Let's face it, after seeing some of today's romantic comedies, filled as they often are with jokes relying on vulgar expressions and even more vulgar behavior, you almost want to go home and take a Silkwood shower.
I'm no prude by any standards, but movie after movie these days, which purport to be about love and the human condition, end up dumping sensible character development for the cheap shot, the sleazy easy joke, and the glorification of the buffoon who will say anything to gain attention.
That's why it's a pleasure to recommend director Woody Allen's magical "Midnight in Paris," a romantic comedy that is really about romance and delivers a bucketful of honest laughs.
I know what you're thinking. You all know I'm a fan of Allen's work and that I love Paris. What's important is not that it's Allen and Paris, but that it's Allen running on all cylinders and Paris looking magnificent.
Gil is a very successful Hollywood screenwriter who revels in nostalgia. He's on a visit to contemporary Paris with Inez, his spoiled little rich girl fiancee. He's unsure about his position in life, because he's not content with his scripts being hits. He's searching for something more meaningful. He wants creative satisfaction, not just money and acclaim.
Gil's fascinated by the fact that Paris was home to a great artistic awakening in the 1920s. For this screenwriter, it really is a matter of "those were the days." Plus, his future in-laws are pretentious boobs, and his girlfriend has put a high polish on superficiality.
One night, as Gil strolls through the quiet, darkened streets of a quaint Parisian neighborhood, a clock strikes midnight.
He is soon passing through a fracture in time. A 1920s taxi pulls up. Inside are F. Scott and Zelda Fitzgerald, who offer to take him to a party.
Gil thinks these are imitation Fitzgeralds and that he's been invited to a costume event. Eventually, he realizes that he has been pulled back in time.
Disconcerted though he may be, he is gloriously happy, because he's surrounded by the art and music and literature he loves, and he is talking to his artistic heroes.
As the movie switches back and forth between modern-day Paris and the Golden Age, Gil encounters such other luminaries as Pablo Picasso, Ernest Hemingway, Cole Porter, Man Ray, Luis Bunuel, Josephine Baker, T.S. Eliot, Salvador Dali, Alice B. Toklas, and Gertrude Stein -- who, as played by Kathy Bates in an Oscar-worthy performance, is everything you've imagined Stein to be.
What's especially delightful about the movie is that Paris exists in two worlds. Through Gil, the city's past is part of its present. The history of the city is constant. The streets are alive with people who walked before and helped give it an allure that remains strong today.
On the romantic front, Gil will meet Adriana, played by Marion Cotillard, a beautiful young woman who is dating Picasso. She represents the Paris of his ultimate fantasy -- writing what he wants to write and living with a woman who shares his passions.
There are a number of very strong comic moments, many of which involve someone famous, someone whose name and work we all know. Corey Stoll plays Hemingway with a lively sense of the man. He talks the way he writes. Truth be told, Stoll also deserves a look at Academy Award time. There's a smart inside joke about Bunuel's film "The Exterminating Angel."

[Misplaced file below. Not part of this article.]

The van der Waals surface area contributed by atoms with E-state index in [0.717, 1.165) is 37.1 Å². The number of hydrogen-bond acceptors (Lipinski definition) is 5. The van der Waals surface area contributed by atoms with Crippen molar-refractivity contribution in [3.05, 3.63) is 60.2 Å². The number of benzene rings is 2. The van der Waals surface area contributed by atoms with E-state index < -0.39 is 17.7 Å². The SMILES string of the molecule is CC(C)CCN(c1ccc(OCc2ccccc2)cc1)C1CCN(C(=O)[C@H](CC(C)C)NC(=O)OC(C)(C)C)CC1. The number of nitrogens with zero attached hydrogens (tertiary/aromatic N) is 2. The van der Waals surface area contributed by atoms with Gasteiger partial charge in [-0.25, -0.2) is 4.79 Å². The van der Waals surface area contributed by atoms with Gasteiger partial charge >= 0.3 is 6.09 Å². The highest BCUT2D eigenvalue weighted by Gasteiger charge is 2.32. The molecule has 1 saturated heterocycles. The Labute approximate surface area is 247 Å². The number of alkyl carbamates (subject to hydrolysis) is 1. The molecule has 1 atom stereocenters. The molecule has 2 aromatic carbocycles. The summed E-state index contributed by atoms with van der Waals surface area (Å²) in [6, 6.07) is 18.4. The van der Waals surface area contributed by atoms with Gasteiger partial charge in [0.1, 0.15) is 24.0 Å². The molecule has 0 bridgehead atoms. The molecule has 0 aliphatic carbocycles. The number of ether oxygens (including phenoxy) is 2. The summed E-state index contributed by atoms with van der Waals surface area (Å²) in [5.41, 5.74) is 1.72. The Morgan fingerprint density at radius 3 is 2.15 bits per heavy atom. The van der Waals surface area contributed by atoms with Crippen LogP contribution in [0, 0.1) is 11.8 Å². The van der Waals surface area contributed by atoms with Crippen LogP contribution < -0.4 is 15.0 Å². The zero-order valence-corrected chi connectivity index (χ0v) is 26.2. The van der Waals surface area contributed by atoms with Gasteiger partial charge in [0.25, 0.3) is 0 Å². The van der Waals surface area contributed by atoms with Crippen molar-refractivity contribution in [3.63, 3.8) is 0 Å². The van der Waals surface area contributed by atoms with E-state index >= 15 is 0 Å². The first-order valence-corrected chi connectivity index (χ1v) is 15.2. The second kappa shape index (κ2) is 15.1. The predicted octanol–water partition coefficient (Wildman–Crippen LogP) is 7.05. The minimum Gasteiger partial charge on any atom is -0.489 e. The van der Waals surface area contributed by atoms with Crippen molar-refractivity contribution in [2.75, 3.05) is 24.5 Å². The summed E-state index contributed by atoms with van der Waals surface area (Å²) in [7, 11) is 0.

Although he's mining a very memorable past, Allen's screenplay is fresh and often filled with sharp satire, especially in the scenes involving Inez and her parents.
Michael Sheen is a pedantic esthete who thinks he knows everything there is to know about Paris. He's not French, and he butts heads with a Paris tour guide -- nicely acted by Carla Bruni, the first lady of France, who has three key scenes.
Thanks to Johanne Debas and Darius Khondji's glowing cinematography, Paris looks magnificent.
The acting by all is very good. In addition to Bates, Stoll, Cotillard, Sheen and Bruni, the movie also stars a terrific Owen Wilson as Gil, and Rachel McAdams as Inez, as well as Kurt Fuller, Adrien Brody and Mimi Kennedy.
"Midnight in Paris" is something special. Its characters are not crude or condescending. It's adult, yet verbally clean. Allen doesn't pander to the lowest common denominator. He doesn't have to.
Perhaps a refusal to wallow in the mud is quaint, but it's also wildly refreshing. This is one of the best films so far this year.
"The Beaver" is a weird little film directed by Jodie Foster and based on an original screenplay by Kyle Killen.
In "The Beaver," Mel Gibson plays a toy company executive utterly depressed with his life. He is in a dark hole from which he may never escape. He discovers a hand puppet, a furry beaver, in the trash, and from that moment on, he only communicates through the puppet, compelling all around him to talk to the beaver.
The puppet, which speaks with a Cockney accent, may be a tool for his recovery or it may be certification that someone's lost all their marbles. The puppet makes everyone uneasy, including the audience.
The movie is both tragic and comic. I would love to know what mental health professionals think of it.
The three main cast members are very good. Gibson, as the emotionally distraught man, plays loony exactly as you want it to be played. How this all relates to his own well-known personal dramas is anybody's guess.
Director Foster as his loving and concerned wife and Anton Yelchin as their bewildered son are both compelled to walk a fine line between love and loathing for Gibson's character.
The film forces moviegoers to decide for themselves if Gibson's character is genuinely nuts or crazy like a fox. This is a strange, but oddly compelling movie.
|Niagara Falls Reporter||www.niagarafallsreporter.com||June 14, 2011|